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Using current events for college speech

Are you constantly looking for speech therapy and language activities in college? Working on speaking and language skills with middle-aged students can be difficult, but making sure you stay up to date on popular hot topics can help. Today let’s talk about different activities that can help you when working on language and voice skills with high school students.

Digital material of current events for speech therapy in college

Keeping up to date with what’s going on in the world is very important, especially nowadays. We are navigating through a national pandemic, a virtual school and one of the greatest political years of all time. Middle school students can hear their parents talk about these current events and perhaps wonder more information about them. Opening a group lesson on a hot topic can be a great way to engage your college students and get them to practice their language and voice skills in a conversational setting. There are so many different websites you can use for this, from YouTube to news websites, with comprehension tasks already predefined.

Here are some great websites to use with college students to stay on top of the news:


I have talked about this site before because I just think it’s excellent! Newsela is a site that regularly takes news articles and changes the lexile level for a variety of readers. You can select the item and then display it on your screen. On the right side of the screen, you can select a variety of lexile levels from 3rd to regular adult version, which is perfect for mixed groups.

The content of BrainPOP is very searchable and every day a new free video is to be shared with the students. The daily free video is often about a hot topic.

Sports Illustrated Kids has a website with news articles for children. This website also contains up-to-date news articles on renowned sporting events and athletes. Many articles are written by their student reporters.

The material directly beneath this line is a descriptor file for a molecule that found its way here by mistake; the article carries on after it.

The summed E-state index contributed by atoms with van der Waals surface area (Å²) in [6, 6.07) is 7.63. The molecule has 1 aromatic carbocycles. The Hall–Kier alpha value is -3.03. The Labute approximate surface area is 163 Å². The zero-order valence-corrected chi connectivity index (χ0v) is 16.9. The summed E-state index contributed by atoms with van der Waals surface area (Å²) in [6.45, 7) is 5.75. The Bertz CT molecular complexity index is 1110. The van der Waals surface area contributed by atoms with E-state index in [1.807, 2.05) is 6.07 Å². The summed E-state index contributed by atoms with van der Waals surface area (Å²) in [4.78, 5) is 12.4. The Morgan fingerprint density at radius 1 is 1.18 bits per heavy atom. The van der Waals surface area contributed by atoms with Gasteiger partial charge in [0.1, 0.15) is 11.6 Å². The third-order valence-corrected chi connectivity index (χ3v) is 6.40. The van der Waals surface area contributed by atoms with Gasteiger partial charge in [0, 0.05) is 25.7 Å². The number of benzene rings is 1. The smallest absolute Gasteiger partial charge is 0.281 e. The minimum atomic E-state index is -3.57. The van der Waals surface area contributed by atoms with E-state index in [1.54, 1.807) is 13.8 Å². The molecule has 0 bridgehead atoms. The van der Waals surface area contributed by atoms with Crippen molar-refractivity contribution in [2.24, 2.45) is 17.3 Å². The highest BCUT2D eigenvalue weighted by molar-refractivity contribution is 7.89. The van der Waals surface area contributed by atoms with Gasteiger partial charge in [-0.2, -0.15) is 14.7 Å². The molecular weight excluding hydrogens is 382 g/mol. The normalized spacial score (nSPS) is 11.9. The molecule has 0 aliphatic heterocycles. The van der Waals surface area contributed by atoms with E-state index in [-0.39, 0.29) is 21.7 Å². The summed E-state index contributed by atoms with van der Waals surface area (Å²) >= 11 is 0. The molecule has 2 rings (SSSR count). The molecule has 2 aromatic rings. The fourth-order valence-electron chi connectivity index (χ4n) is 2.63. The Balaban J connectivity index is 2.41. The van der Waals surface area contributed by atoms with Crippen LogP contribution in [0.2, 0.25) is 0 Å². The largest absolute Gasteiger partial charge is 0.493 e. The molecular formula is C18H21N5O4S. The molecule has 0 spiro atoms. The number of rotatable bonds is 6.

The DOGOnews website is aimed specifically at students and includes new articles every week. These articles have the possibility of being listened to in addition to being read. Articles often include infographics and videos.

You may be familiar with the print magazine TIME or their student edition TIME for Kids. What’s great about their online resource is that they give students access to free content and the ability to personalize their reading experiences. Students can view articles in English and Spanish, change the level of Lexile passages, and find a print-ready version of the news.

Similar to the TIME for Kids resources, Scholastic News offers free online content for students related to current events and great reading topics. Users can choose an grade level and view content designed for different groups of students.

Full of popular stories, the National Geographic website includes

articles from around the world. In addition to the press articles for kids to explore, there is also a collection of beautiful pictures that are perfect for close reading activities.

Printable resources for the current college events

Quick Tongue Cats for High School are quick chats are easy-to-prepare college speech therapy activities that can be linked to any of the websites mentioned above. Quick Tongue Cats for High School is a set of 42 half sheets plus a buildable blank page. Each Quick Talk page is thematic and can be used as a 5-10 minute language activity or extended into a longer vocabulary lesson.

You can use the Quick cats as a weekly linguistic task for high school students, as an early finisher task or as a partner work for the response to the intervention. Language skills targeted include: vocabulary, conversational skills, persuasion skills, figurative language, homophones / homonyms, prefix / suffix, critical reasoning, WH questions, and narrative skills. I like to use these Quick cats as a guide for discussing current events for college students, as all of the information I want to cover is condensed on one page to make lesson planning easier.

Topics range from laundry to coffee to travel, so you may find something students are interested in or have a purpose for discussion. These Quick Chats were also very useful to use during distance learning! You can share the screen or use a document camera to spark conversation on the topic.

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